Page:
Looking at a recent poll showed that while Baby Boomers who lived the vegan lifestyle was at 2 % Generation X was at 5% and millennials were at 12%, proving that fewer and fewer Americans are consuming animal flesh, animal products, and by-products.
In addition to not eating animals vegans do not use leather for their shoes, jackets, purses, etc. nor do they use any soap, makeup, cleaning product, or item derived from or tested on animals or bugs including honey, wool, down, and silk, etc. It is most often from a compassionate standpoint, while for others it is for the health benefits or both.
As for what vegans eat, I would like to focus today’s blog on two straightforward unprocessed meat alternatives. Go to a place like Trader Joe’s and investigate all the faux meat options they have, it may surprise you. I want to cover two alternatives that you can prepare at home from its natural state and enjoy without too much effort.
Jackfruit is an amazing alternative, grown throughout India and Thailand and the trees grow large with a canopy full of fruit. The fruit itself can range in weight from 35 to 80 pounds. They can be purchased smaller and whole at an Asian market or in the can at those same markets, and they are beginning to carry it at regular grocery stores as well in the can. Ideally get it packed in water or brine. Drain water and slice up the fruit to behave much like a pulled meat and add to any sauce or recipe. Investigate the thousands of recipes online and enjoy!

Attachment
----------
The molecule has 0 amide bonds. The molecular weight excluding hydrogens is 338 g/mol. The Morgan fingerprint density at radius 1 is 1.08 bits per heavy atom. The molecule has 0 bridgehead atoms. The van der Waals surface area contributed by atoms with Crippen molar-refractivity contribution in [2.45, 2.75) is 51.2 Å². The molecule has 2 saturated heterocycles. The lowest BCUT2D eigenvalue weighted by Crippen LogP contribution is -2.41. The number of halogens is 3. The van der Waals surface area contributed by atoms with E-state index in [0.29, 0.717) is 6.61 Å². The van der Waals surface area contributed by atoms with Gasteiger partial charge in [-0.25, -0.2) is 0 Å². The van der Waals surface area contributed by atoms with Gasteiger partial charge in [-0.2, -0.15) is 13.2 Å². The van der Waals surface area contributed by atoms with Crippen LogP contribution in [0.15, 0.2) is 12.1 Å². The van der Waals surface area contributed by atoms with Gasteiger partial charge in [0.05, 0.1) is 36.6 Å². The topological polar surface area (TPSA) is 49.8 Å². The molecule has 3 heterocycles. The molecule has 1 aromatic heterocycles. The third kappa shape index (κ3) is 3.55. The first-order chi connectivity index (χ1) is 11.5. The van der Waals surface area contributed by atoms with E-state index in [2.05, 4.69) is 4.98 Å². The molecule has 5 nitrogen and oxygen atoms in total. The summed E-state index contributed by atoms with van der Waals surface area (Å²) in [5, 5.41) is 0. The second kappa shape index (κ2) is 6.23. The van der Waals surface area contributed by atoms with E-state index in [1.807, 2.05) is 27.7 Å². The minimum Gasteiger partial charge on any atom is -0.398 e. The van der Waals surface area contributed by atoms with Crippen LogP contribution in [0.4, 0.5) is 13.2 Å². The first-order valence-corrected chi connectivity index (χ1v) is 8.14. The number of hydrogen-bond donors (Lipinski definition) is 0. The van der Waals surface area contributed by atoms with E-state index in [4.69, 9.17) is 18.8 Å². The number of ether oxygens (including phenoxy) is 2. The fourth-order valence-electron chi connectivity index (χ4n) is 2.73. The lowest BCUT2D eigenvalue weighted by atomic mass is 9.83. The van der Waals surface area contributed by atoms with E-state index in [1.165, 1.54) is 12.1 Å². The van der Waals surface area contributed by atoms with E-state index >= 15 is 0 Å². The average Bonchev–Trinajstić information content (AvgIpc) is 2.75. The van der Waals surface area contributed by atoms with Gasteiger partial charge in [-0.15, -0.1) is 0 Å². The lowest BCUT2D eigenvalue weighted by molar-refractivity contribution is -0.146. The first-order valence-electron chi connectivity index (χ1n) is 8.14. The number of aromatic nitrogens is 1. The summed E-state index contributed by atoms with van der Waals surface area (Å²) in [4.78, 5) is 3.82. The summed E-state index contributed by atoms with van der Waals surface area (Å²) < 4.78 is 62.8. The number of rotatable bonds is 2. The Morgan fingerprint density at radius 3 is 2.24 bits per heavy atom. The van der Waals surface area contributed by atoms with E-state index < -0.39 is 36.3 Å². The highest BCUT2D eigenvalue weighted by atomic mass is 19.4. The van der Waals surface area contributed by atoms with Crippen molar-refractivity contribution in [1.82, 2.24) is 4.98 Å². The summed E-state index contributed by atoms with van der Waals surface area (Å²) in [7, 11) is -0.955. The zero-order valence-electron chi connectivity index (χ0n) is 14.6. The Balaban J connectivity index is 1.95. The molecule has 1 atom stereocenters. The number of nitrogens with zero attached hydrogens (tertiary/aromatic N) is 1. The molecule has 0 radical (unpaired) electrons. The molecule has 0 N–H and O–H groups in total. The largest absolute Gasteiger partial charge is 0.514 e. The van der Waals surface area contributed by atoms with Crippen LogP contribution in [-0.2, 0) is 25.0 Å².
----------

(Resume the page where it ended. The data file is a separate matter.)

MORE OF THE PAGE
Jackfruit tree, Opened fruit, fleshy pod with internal nut and BBQ stye
Mushrooms are also a great alternative, and they can be portabellas, button mushrooms, and my new favorite is oyster mushrooms. They can be smoked and added to a BBQ sauce or sautéed and treated like meat in your favorite dish. From Indian food, BBQ, and Mexican food they’re my favorite meat replacement. Online find hundreds of recipes for a mushroom-based meal.
Oyster, portobello and button mushrooms
At the healthy grocery store, you will find dozens of options for alternatives made from processed soybeans like tofu and less processed soybeans making Tempe and from wheat gluten many types of Seitan are available and tasty. Do a Google search, and you will find a myriad of meat-free alternatives.
When I first wrote Nutritional Truths almost two years ago, I was still eating meat but knew the day would come when I would not. It has been over six months ago now since I gave up eating animals and I have not missed it a bit nor do I miss all the internal conflict that had been growing over the past couple years.
I thank you for taking your time to drop in and maybe learn something new. Please subscribe, share as you may and Be Well!